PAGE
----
So, when you wish to give someone feedback, get your intention right, focus on what is the outcome you wish to achieve - hopefully win-win to strengthen your relationship, and don't think automatically it will go badly wrong. Just as the manager of the restaurant seemed to expect a verbal slap from a customer, he wasn't open to achieving a very positive outcome. Make sure that you are!

Tuesday, 2 June 2009

If You Want To Learn More - Fail More

It is all too easy to forget just how easy, enjoyable and fulfilling learning can be. When we commit to learning something new, or even refreshing an old skill, it can be a fun and thought-provoking experience. When we enter in to the learning with an open mind and a willingness to take the little failures that are very likely to appear occasionally, overcoming them can be really quite straightforward. At least if we choose to think this way.

OK, now it may not be very motivational for you to read that, if you try something new, or even not so new, you should expect that you won't get everything right, first time or every time. Sometimes you might not realise 'why' you are failing, but you just are. It can seem like however hard you try, progress is minimal or non-existent. But that thought itself, is part of the problem. When we think that we aren't making any progress, or the progress we are making is really insignificant, it doesn't motivate us to focus on persisting. It can focus us more on generating justifications for giving up. You may have heard some of the following:

-It's not worth it anyway, I've got other things I need to do.

-Well, I've tried everything to make it work but still can't do it.

-S/he (someone who can do it successfully) must have some special ability that I don't possess. That's why they can do it.

-I was never serious about learning it anyway.

-It isn't worth the hassle or effort.

Any of these sound familiar? Not that I'm suggesting for one moment that you would use any of these justifications.

Who struggles most with failing?

The people that tend to struggle most with failure are those people who succeed so frequently that 'failure' appears foreign to them. Why don't they tend to handle failure well? Because they are so damned brilliant that they haven't learned how to manage themselves, their thinking and emotions through the turmoil that failure to achieve a goal can bring. You see, even the most brilliant amongst us has challenges to face and obstacles to overcome.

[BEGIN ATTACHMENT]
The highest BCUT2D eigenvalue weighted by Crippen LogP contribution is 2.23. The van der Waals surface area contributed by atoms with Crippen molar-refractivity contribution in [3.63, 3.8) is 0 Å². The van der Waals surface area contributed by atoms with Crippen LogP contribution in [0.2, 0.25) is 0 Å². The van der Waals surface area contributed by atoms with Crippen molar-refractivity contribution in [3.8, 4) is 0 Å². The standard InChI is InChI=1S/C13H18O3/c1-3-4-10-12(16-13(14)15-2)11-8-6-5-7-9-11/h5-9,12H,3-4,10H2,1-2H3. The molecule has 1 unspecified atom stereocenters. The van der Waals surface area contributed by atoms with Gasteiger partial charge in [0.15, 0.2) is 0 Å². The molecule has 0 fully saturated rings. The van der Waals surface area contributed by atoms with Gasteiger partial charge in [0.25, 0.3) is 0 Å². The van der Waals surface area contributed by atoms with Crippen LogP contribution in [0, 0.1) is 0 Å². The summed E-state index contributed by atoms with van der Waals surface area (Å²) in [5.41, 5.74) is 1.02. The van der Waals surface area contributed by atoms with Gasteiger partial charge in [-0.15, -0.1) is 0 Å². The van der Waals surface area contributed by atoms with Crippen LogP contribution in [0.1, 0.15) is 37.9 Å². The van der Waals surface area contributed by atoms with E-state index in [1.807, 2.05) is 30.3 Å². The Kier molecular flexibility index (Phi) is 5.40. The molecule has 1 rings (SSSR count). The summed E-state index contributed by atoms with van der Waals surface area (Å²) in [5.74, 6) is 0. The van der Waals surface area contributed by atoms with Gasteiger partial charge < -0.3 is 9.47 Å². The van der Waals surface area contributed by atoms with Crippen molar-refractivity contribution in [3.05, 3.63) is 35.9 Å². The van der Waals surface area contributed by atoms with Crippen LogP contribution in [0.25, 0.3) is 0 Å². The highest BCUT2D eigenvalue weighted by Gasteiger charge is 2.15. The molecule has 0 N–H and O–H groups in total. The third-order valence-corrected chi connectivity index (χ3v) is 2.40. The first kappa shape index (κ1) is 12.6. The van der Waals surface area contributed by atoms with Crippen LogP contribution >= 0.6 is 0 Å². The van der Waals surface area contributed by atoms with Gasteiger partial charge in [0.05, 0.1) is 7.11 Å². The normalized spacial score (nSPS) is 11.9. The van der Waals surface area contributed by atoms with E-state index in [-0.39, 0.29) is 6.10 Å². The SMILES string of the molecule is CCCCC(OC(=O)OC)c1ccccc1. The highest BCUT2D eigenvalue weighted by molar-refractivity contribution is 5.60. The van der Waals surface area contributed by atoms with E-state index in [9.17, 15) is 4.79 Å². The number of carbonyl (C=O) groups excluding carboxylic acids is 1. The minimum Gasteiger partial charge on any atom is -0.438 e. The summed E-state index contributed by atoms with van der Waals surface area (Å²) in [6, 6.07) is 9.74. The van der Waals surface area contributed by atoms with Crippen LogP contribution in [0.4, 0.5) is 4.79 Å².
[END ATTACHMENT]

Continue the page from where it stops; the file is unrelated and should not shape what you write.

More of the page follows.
Failure as a learning opportunity

Let me put some context around this. If you are a trainee pilot attempting to land a passenger jet with 300 passengers on board, it wouldn't be wise to simply think positively to yourself 'I can do this, I can do this' when the technical competence hasn't reached the level required to confidently make an attempt. My preferred approach is small, regular and manageable steps on a daily basis. This way we exercise our self-confidence, self-awareness, motivation and resilience muscles. This way, any 'failure' is small and usually, more quickly overcome so you can get back on track.

If you want to learn more, fail more. But don't keep repeating the same thinking, communication and behavioural patterns over and over again. Persistence is a good thing when used wisely. But if you keep persisting at repeating the failure pattern, all you'll get really successful at failing miserably.

We continue to see how failure, either on a small or massive scale can bring about new learning. An airline crash can bring about a new or enhanced awareness of the need for specific pre-flight checks just as in business, failing to hit an agreed deadline for your boss can help you to realise that you shouldn't simply comply with a boss's demand or request when you truly know that you can't hit the deadline or achieve the required quality standard. The trick is to learn BEFORE the significant learning failure can occur - and this requires clarity of thought as well as a willingness to trust yourself to take appropriate and intelligent action.

Help me to learn to walk

Think of it this way. If you are the parent of a new born child, when it reaches 18 months old would you expect him or her to be learning to walk on their own? If so, when would you stop helping your child to learn to walk? Would you really have a tough talk with him or her stating that 'I've tried everything I know to get you to walk and you're not. So, either it's you can't be bothered or you're just not designed to walk or you're just being silly.' You'd never have such a conversation would you? Firstly, the kid wouldn't understand a word you are saying, never mind the significance of your communication. But more importantly, you place such a high value on your relationship with your child, and it with you, that you are going to persist and persist UNTIL your child learns to walk by itself, unaided. What an experience that would be eh? How proud would you be when those first unaided steps were walked?

So, why use the metaphor of learning to walk as a guide for yourself? What do you want to learn that you're not finding time or energy for? What do you need to learn if you are to achieve the goals you set yourself, or those set by your organisation?

You've already learned to walk, possibly drive a motor vehicle, speak at least one, if not more languages, program a computer, use the internet and so much more. Why not make your next learning something so important and exciting that you actually stick with it, even during the tough times?